> Daniel hasn't said what specific goals he has for his next conlang,
> but there are a number of legitimate reasons one might want to limit
> the phonology to things one can pronounce.  The most obvious to me,
> with my biases, is that one wants to be able to learn the conlang
> fluently, but there are others (e.g., wanting to use it in a story and
> have typical readers be able to readily pronounce the proper names and
> occasional conlang phrases).   (Of course, this didn't prevent me from
> stocking gj-zym-byn with phonemes and clusters I could barely
> pronounce at the time I started working on it; but I was prepared to
> back off and revise the phonology for easier pronunciation if I found
> parts of it too hard to learn, and I did a lot of that in the first
> couple of years.)


Yeah, this.  I haven't really shaped my goals around this yet-to-be-created
conlang yet, but I know that I ultimately want to speak it fluently.  I'm
down with including phonemes and clusters I can't pronounce at the moment,
I guess, as it seems to have worked for Jim.  But I'm not exactly sure how
to pick them if I can't pronounce them now (or even hear the difference.
 For example, retroflex consonants are cool in theory to me, and I can bend
my tongue back and articulate, but they all just sound like "t" to my ear)
 Any advice on that?

On Tue, Feb 28, 2012 at 10:25 PM, Daniel Bowman <[log in to unmask]>
 wrote:

> Daniel,
>
> I think that if phonology is not your interest, then you can more or less
> ignore it.  Pick a subset of English sounds that you like, add a different
> emphasis (perhaps the first syllable of every word is stressed?) or a
> stringent consonant/vowel structure (perhaps as simple as
> Consonant-Vowel-Consonant-Vowel) and I feel like you could have something
> that doesn't feel too much like English but is still simple to pronounce
> for English speakers.
>

That sounds like good advice, especially if someone can claim from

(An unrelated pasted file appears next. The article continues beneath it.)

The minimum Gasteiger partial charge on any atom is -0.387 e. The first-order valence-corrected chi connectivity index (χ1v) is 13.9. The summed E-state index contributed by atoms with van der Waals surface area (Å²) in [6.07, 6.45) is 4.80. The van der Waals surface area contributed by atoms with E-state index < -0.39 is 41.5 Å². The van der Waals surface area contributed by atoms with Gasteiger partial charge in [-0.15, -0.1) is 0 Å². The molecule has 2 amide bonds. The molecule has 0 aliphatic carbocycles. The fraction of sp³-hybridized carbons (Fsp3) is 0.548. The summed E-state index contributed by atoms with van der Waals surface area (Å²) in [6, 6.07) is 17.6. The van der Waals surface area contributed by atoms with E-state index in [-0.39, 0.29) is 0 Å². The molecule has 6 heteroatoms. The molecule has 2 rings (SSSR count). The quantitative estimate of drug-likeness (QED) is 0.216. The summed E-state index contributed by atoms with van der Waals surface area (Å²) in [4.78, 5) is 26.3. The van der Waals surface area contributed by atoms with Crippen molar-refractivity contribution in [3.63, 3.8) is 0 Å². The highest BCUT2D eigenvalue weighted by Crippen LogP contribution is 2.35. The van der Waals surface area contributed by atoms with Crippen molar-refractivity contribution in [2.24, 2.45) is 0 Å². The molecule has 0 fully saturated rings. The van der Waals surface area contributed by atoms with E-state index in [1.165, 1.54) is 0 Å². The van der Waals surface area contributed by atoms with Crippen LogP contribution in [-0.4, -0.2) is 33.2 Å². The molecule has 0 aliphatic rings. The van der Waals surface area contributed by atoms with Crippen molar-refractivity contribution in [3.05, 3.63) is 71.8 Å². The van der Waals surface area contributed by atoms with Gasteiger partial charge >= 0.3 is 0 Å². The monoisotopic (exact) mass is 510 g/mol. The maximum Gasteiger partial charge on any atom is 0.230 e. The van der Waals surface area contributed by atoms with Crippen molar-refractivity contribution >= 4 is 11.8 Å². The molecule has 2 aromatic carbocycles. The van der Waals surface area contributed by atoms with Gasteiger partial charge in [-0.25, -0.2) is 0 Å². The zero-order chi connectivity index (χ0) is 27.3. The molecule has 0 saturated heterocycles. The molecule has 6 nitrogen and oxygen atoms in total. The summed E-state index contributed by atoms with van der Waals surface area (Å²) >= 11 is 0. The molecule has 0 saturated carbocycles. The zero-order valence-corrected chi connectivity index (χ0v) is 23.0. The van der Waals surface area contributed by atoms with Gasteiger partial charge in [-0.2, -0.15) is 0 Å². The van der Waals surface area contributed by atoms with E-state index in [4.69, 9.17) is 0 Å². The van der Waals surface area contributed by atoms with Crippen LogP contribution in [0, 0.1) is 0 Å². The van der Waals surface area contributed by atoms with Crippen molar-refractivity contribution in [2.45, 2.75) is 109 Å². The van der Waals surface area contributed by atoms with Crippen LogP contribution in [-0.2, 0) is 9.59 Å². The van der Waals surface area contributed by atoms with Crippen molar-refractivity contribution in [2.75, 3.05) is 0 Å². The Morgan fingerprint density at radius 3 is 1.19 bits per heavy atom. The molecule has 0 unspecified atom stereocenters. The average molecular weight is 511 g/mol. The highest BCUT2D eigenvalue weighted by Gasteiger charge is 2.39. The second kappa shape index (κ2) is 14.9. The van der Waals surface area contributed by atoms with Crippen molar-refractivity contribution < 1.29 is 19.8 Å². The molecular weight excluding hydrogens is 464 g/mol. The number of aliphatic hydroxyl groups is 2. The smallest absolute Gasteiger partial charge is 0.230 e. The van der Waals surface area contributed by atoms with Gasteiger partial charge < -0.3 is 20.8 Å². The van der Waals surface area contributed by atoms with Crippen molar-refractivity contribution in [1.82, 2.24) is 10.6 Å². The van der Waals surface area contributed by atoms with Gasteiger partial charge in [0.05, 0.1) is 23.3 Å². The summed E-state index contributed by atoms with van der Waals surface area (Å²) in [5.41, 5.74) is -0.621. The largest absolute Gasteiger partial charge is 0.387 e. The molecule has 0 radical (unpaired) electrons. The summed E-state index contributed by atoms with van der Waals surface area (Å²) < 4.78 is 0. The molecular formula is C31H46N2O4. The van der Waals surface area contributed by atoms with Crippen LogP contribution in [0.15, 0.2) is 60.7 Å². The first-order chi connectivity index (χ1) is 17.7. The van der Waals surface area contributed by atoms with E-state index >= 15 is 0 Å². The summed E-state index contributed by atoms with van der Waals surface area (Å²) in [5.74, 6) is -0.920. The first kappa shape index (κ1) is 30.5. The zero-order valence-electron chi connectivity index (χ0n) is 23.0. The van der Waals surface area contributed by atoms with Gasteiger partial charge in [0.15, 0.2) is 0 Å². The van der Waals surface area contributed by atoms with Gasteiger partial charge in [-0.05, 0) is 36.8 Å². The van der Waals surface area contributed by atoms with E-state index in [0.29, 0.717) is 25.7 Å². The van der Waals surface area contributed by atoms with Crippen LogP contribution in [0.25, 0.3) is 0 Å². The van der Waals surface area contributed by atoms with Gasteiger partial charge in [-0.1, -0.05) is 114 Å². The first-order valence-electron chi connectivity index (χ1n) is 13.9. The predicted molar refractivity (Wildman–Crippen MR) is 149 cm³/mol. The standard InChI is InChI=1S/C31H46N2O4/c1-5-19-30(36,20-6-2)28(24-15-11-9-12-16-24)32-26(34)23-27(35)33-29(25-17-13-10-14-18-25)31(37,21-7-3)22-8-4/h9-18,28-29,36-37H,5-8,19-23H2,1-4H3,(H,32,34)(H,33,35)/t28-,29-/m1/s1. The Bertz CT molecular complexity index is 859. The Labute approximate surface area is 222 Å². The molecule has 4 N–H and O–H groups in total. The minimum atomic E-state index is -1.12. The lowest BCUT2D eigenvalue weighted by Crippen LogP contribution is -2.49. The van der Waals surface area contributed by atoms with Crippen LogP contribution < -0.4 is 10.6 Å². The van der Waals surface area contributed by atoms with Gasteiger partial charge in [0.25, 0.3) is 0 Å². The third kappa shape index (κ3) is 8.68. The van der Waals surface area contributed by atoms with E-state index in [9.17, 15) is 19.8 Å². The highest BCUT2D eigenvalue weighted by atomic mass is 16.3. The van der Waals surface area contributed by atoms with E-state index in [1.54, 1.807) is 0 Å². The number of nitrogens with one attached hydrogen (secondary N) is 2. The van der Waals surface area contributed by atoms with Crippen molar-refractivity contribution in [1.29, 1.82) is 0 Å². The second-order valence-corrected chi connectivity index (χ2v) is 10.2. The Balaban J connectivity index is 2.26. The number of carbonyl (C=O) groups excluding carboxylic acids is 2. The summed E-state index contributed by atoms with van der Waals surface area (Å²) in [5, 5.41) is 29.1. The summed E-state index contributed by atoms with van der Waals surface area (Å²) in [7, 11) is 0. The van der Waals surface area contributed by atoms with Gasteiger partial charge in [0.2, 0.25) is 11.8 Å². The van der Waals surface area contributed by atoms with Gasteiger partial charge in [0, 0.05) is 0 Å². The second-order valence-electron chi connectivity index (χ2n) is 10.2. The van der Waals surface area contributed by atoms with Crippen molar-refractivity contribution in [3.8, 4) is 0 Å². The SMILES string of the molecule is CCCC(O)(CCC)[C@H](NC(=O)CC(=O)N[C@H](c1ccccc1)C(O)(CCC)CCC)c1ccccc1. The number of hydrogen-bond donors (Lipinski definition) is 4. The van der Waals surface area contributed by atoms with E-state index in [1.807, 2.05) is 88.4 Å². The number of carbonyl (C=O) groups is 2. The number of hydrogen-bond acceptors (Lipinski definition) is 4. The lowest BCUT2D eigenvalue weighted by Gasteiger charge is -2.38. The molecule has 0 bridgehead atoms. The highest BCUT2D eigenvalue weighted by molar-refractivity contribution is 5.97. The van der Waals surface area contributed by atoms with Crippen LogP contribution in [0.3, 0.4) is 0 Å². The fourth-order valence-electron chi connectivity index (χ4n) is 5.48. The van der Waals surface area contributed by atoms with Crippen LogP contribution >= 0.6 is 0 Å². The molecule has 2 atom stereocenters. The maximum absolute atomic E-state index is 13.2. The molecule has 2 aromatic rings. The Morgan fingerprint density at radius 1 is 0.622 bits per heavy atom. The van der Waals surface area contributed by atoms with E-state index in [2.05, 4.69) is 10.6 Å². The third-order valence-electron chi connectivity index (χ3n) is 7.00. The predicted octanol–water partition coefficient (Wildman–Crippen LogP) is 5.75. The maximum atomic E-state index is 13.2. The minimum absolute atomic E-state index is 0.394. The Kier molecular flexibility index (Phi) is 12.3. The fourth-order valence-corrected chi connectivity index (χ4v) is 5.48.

experience that it works.  I don't want to come out with something that
sounds like English.


> When I created my primary language I really didn't pay much attention to
> phonology.  Over time, as my interest and aptitude developed, I
> incorporated more and more exotic (relative to American English) sounds.
> As a result, my conlang Angosey has a core of easy to pronounce words,
> followed by a layer influenced by Kiswahili, then a layer influenced by
> Korean.  One can then back-historicize this as stages in the language's
> development.
>

Interesting!

On Wed, Feb 29, 2012 at 1:23 AM, Anthony Miles <[log in to unmask]> wrote:

> I also don't understand why you have to able to pronounce it. I
> find, however, that complex phonology can be distracting if the
> core idea is grammatical or syntactical. The phonology of my
> current project, Siye, is simple for now (9 consonants, 5 oral
> vowels, 5 nasal vowels, syllable structure (C)V(N)) because working
> with a split ergative language with Suffixaufnahme is hard enough.
> If I keep the phonology simple, it's also easier to answer "can you
> pronounce it?" One possibility for you might be to take a basic
> system and delete a feature (like my mother does when she goes
> to the opera). Some natlangs have no labials; Australian ones
> have no sibilants; Hawaiian conflates /t/ with /k/ and has /n/ as
> the only coronal. Of course, you could also steal a simple
> phonology from one natlang and apply it to an entirely different
> syntax and grammar. Or you could claim (conculturally) that this is
> a transcription and that the pronunciation provides is a scholarly
> best guess!


See above comment regarding the need to pronounce it.

I like the idea of keeping it simple, but here's my question on this: if
you just take a natlang phonology and delete a few features, won't it still
sound like that natlang?  Maybe linguists would go "oh, there is no
constrast on voicing, and no nasals in this conlang", but wouldn't Joe
Schmoe just say "sounds like English"?

I guess, what I'm realizing from several of these replies is that perhaps
my question should be more broad (and more well defined).  Let's see if I
can offer a better question:

I'd like to make a conlang where I put very little effort into
phonology/phonetics, but it's easy to pronounce, and sounds very different
from English.  If I can sufficiently achieve that with just phonotactics
(or some other field) related decisions based on a subset of English
phonetics (or phonology?  Now I'm confused on the term) that would be
ideal.  Is what I'm looking for possible?  If so, how would one go about it?

-Daniel